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Wilson disease is a rare genetic disorder that is passed from parents to children (inherited). It prevents your body from getting rid of extra copper in your system.
Your body needs small amounts of copper from food to stay healthy. But too much copper is poisonous.
Normally, your liver gets rid of extra copper by sending it out in bile. Bile is the digestive juice your liver makes. It carries toxins and waste out of your body through your GI tract (gastrointestinal tract).
When you have Wilson disease, your liver stops working normally. Instead of getting rid of copper, your liver starts storing it. Over time, there is too much copper for your liver to hold. The extra copper gets into your bloodstream. It collects in other organs as well as in your eyes and brain.
This can damage your organs. Over time it can be life-threatening.
When you have Wilson disease, copper buildup begins when you are born. But it can take years or even decades for symptoms to appear. Symptoms can start at any age but in most cases they start between ages 5 and 35.
The symptoms of Wilson disease vary depending on the organs that are affected.
One symptom that only happens with Wilson disease is having brown rings around the iris (colored part) of the eyes (called Kayser-Fleischer rings). They are seen only on the eye exam. Copper buildup causes the rings. The rings don’t cause vision problems.
Wilson disease may attack your brain and spinal cord (your central nervous system) and your liver. It may attack them at the same time. This can cause a group of symptoms that don’t seem to be related.
Liver symptoms may be those of long-lasting (chronic) liver disease such as:
Copper buildup in the central nervous system can cause symptoms such as:
When copper builds up in the central nervous system, it can also cause psychological changes such as:
Wilson disease can also cause other symptoms such as:
The symptoms of Wilson disease may look like other health problems. Always see your healthcare provider for a diagnosis.
Wilson disease can be difficult to diagnose. Many of the symptoms may look like symptoms of other diseases.
To diagnose the condition, your provider will look at your overall health and ask about your past health. He or she will ask about your symptoms and give you a physical exam.
You may also have the following tests:
Your healthcare provider will create a care plan for you based on:
There is no cure for Wilson disease. Lifelong treatment is needed to reduce the amount of copper in your body.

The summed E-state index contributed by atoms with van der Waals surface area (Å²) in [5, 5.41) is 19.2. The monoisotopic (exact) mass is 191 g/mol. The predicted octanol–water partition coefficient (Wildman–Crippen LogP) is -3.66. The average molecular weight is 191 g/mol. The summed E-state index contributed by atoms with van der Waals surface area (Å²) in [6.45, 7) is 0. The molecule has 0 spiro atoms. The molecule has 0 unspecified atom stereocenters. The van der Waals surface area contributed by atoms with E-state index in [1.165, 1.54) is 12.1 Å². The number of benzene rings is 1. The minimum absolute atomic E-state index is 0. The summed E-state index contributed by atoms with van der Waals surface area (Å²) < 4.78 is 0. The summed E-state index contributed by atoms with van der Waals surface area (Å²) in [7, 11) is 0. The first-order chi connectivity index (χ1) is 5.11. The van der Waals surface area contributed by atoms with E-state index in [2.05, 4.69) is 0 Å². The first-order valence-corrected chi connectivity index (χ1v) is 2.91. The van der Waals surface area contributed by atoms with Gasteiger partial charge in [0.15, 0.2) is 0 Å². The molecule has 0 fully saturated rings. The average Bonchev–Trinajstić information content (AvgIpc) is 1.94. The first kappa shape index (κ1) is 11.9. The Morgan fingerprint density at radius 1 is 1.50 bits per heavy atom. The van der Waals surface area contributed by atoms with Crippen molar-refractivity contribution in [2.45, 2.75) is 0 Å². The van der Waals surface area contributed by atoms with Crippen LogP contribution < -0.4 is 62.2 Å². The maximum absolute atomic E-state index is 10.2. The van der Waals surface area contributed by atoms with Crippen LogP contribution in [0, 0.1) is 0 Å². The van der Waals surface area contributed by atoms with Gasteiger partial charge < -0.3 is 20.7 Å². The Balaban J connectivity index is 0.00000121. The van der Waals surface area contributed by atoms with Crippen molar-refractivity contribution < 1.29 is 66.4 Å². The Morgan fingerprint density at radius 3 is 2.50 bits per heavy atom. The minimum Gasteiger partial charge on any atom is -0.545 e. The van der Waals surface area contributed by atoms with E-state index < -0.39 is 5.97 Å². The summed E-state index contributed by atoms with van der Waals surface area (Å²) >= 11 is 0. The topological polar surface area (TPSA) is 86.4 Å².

Treatment may include:
Early treatment can help prevent severe problems.
Wilson disease can lead to many liver-related problems including:
Neurological symptoms can make it difficult for you to function normally. Brain damage is also possible.
Wilson disease can be fatal.
There is no way to prevent Wilson disease. But genetic counseling may help you find out if your current or future children are at risk for the disorder.
Talk to your health care provider about genetic testing if you have a family or personal history of the condition. When someone has Wilson disease, their brothers or sisters should be tested. More distant relatives who have neurological or liver symptoms should also be tested.
Your provider may suggest you take medicine to help keep your copper level under control. You may also need to change your diet to help reduce your copper intake. These dietary changes include:
You should test your drinking water for copper, or find a source of water that has no copper.
It's also important to see your provider for regular follow-up visits and lab tests to make sure your copper levels are under control.
If you want to get pregnant or you are pregnant, tell your provider. You may need to change the amount of medicine you take while you are pregnant.
Talk with your provider about other things you can do to keep your liver healthy. This includes getting vaccines for hepatitis A and B.
Call your provider if you have psychological symptoms that get worse, such as thoughts of suicide.
Also call your provider if you show signs of possible liver failure, such as:
Tips to help you get the most from a visit to your healthcare provider:
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